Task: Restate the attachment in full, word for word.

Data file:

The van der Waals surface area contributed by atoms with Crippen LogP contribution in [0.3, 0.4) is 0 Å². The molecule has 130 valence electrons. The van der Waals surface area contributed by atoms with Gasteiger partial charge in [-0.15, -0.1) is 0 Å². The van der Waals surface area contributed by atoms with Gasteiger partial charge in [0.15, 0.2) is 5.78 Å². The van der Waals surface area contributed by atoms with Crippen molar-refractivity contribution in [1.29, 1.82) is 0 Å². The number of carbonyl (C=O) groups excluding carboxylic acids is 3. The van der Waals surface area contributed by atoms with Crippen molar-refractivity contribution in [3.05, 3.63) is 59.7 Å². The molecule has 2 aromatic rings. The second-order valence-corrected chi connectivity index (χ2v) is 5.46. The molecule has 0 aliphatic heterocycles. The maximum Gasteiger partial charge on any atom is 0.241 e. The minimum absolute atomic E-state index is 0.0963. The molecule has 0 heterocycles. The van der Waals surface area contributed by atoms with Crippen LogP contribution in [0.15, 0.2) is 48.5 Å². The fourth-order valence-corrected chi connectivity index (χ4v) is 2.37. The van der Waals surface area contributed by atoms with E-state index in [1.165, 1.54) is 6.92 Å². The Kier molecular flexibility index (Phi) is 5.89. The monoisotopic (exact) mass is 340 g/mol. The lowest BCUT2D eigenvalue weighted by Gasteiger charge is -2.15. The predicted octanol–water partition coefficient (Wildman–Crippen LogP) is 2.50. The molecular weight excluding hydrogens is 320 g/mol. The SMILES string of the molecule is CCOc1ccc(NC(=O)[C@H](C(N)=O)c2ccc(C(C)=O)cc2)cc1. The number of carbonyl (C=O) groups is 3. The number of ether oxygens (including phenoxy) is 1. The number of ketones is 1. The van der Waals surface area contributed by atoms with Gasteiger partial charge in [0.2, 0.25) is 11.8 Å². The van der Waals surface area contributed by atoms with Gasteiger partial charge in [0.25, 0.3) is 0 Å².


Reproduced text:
The van der Waals surface area contributed by atoms with Crippen LogP contribution in [0.3, 0.4) is 0 Å². The molecule has 130 valence electrons. The van der Waals surface area contributed by atoms with Gasteiger partial charge in [-0.15, -0.1) is 0 Å². The van der Waals surface area contributed by atoms with Gasteiger partial charge in [0.15, 0.2) is 5.78 Å². The van der Waals surface area contributed by atoms with Crippen molar-refractivity contribution in [1.29, 1.82) is 0 Å². The number of carbonyl (C=O) groups excluding carboxylic acids is 3. The van der Waals surface area contributed by atoms with Crippen molar-refractivity contribution in [3.05, 3.63) is 59.7 Å². The molecule has 2 aromatic rings. The second-order valence-corrected chi connectivity index (χ2v) is 5.46. The molecule has 0 aliphatic heterocycles. The maximum Gasteiger partial charge on any atom is 0.241 e. The minimum absolute atomic E-state index is 0.0963. The molecule has 0 heterocycles. The van der Waals surface area contributed by atoms with Crippen LogP contribution in [0.15, 0.2) is 48.5 Å². The fourth-order valence-corrected chi connectivity index (χ4v) is 2.37. The van der Waals surface area contributed by atoms with E-state index in [1.165, 1.54) is 6.92 Å². The Kier molecular flexibility index (Phi) is 5.89. The monoisotopic (exact) mass is 340 g/mol. The lowest BCUT2D eigenvalue weighted by Gasteiger charge is -2.15. The predicted octanol–water partition coefficient (Wildman–Crippen LogP) is 2.50. The molecular weight excluding hydrogens is 320 g/mol. The SMILES string of the molecule is CCOc1ccc(NC(=O)[C@H](C(N)=O)c2ccc(C(C)=O)cc2)cc1. The number of carbonyl (C=O) groups is 3. The number of ether oxygens (including phenoxy) is 1. The number of ketones is 1. The van der Waals surface area contributed by atoms with Gasteiger partial charge in [0.2, 0.25) is 11.8 Å². The van der Waals surface area contributed by atoms with Gasteiger partial charge in [0.25, 0.3) is 0 Å².